By Ian Quinn
Exclusive: NHS Direct call-centre staff are to start handling all GP appointments for tens of thousands of patients within months, as part of proposals for the organisation to run booking services for practices across the country.
Patients will be told to ring the Government’s new 111 number for all primary care services, rather than just for urgent care, with NHS Direct call handlers to give patients a range of options including booking an appointment at their practice.
The first trial is to launch in Surrey, involving 20 pathfinder practices, but NHS Direct is in talks with a further eight GP consortia and plans to offer the service nationwide.
Dr Brian Gaffney, medical director of NHS Direct and a GP in Downpatrick, Northern Ireland, told Pulse: ‘We know as GPs we can’t cope with demand for our practice appointments. We’re meeting with pathfinders and GPs are keen to work with us.’
The pilot, also involving Surrey ambulance service, will see all calls for practices in the ESyDoc consortium fielded by NHS Direct via the 111 number, with patients directed to their local practices or given the option of accessing NHS Direct telephone or online support.
Dr Joe McGilligan, a GP in Redhill, Surrey, and chair of ESyDoc, said: ‘If it was up to me I’d launch this tomorrow, but it will be within six months. It’s time GPs stopped being so negative towards NHS Direct and worked with the service.’ He said GP reception staff would not be made redundant and would have more time for their other roles.
NHS Direct has suffered a rocky relationship with the profession over the performance of its 0845 number, but says running expanded urgent care, in-hours triage and booking systems for consortia is ‘key’ to its future services.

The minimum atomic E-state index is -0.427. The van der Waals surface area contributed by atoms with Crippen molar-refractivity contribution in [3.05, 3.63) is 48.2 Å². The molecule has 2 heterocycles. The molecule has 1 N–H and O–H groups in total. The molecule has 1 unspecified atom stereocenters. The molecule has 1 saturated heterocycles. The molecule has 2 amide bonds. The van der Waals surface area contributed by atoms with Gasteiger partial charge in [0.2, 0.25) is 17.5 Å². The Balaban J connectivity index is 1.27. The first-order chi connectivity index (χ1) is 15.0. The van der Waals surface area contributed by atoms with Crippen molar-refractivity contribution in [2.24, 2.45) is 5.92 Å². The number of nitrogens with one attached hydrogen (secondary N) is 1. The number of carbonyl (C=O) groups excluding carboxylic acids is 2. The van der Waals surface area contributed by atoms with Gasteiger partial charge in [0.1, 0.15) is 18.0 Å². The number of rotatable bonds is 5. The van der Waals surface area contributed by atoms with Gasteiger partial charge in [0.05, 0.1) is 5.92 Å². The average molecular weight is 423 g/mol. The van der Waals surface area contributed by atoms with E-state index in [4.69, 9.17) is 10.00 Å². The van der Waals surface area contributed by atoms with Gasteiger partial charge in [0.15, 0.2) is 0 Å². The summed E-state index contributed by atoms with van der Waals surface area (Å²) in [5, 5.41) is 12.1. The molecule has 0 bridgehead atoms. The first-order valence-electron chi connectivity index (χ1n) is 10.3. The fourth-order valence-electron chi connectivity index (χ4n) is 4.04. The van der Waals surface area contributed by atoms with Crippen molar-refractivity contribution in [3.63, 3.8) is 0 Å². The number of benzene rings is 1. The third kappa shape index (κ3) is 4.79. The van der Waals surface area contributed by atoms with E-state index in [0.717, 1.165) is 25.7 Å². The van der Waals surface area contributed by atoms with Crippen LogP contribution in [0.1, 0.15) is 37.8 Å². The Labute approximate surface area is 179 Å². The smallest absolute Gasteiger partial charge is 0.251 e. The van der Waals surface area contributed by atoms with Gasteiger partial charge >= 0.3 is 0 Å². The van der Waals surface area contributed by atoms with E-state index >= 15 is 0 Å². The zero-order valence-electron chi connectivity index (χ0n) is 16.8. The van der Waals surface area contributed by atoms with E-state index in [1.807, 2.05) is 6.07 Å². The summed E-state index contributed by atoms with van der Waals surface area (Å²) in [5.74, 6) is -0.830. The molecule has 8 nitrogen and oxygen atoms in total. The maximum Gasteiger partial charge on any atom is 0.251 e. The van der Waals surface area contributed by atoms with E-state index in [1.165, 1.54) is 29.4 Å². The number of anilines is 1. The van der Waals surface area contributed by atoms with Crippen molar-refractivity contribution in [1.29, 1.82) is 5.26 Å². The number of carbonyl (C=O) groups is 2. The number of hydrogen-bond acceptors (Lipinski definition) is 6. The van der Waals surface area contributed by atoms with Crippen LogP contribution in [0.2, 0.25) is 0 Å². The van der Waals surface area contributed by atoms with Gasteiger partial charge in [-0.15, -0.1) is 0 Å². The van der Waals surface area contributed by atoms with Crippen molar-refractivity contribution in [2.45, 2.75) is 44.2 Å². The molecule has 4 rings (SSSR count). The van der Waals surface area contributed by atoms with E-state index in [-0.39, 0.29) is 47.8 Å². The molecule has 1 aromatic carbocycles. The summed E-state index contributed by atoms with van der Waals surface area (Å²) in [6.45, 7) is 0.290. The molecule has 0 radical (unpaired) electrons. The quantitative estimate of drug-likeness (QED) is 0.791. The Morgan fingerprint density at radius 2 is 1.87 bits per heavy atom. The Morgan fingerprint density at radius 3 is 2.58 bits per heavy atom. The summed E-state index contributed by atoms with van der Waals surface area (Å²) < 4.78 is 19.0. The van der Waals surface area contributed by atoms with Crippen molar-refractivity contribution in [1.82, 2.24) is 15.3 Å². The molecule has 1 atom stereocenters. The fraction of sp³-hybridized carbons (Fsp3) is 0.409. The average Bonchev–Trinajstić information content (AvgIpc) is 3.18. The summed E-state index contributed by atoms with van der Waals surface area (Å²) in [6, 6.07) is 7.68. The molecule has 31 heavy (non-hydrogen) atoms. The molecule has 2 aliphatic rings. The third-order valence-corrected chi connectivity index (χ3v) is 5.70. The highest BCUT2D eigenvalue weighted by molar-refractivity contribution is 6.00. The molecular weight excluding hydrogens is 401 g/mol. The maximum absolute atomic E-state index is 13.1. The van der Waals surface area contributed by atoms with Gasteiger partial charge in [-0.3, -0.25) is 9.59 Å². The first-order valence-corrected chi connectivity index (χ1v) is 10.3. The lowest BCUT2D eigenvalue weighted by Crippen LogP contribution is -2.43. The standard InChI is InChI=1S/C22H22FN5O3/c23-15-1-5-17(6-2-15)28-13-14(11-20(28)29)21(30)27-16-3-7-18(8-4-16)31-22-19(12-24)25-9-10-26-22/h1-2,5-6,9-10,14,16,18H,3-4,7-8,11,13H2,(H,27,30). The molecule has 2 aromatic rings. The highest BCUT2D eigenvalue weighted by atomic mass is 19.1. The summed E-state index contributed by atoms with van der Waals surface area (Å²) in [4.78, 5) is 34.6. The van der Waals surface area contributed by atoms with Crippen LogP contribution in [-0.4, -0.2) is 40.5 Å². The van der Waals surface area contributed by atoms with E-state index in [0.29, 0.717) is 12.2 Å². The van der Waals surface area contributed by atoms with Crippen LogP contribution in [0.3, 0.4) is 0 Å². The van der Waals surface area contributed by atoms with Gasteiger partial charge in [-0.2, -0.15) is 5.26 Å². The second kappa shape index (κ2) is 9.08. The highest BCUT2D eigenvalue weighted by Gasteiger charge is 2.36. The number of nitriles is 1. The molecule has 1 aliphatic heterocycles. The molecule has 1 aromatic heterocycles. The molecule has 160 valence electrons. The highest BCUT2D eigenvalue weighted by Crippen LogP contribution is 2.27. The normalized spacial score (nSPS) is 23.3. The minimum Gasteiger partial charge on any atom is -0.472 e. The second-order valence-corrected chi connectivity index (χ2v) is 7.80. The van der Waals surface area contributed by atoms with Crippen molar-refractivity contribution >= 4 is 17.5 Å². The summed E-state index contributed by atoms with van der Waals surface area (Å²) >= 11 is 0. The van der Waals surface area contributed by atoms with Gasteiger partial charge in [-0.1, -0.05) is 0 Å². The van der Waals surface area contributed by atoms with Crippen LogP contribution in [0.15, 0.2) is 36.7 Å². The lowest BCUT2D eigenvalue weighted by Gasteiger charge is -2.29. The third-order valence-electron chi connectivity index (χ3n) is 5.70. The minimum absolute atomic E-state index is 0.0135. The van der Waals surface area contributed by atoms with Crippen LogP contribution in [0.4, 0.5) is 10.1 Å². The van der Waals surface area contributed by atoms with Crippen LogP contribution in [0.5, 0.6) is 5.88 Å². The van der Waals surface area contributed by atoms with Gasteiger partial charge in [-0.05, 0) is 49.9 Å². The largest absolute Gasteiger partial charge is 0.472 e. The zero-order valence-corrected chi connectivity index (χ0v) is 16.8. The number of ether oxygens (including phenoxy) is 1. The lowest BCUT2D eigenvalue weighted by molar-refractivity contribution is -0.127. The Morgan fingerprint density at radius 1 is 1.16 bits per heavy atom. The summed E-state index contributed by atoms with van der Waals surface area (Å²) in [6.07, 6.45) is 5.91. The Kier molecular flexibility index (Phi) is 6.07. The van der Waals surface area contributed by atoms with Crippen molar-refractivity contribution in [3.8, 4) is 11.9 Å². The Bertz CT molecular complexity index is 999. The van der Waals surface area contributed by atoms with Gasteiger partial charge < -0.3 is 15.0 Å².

It has already held talks with GP consortia in other areas, including Northamptonshire, Not- tinghamshire, Cambridgeshire and London, and more are planned in Birmingham, Torquay and south Gloucestershire.
Dr Gaffney said an initial pilot with a GP practice of 17,000 patients in Cheshire, which came to NHS Direct saying it was unable to cope with its call volume, had proved ‘remarkably successful’.
NHS Direct is also running Government trials of the 111 number in the East Midlands and Luton, and the move into appointment booking represents an audacious bid to secure its future, after ministers decided to scrap the 0845 number.
Dr Charles Alessi, a GP in Kingston and pathfinder member, said there could be huge potential for GPs working with NHS Direct, but only if practices bought into it. ‘There could be very good things coming out of this if handled right.’
Dr Geraldine Linehan, chair of the Cambridgeshire Association to Commission Health pathfinder – among those approached by NHS Direct – said GPs would have fears about any plans to centralise GP bookings: ‘There are lots of issues about continuity of care.’
Patients will dial NHS Direct for all primary care services NHS Direct board minutes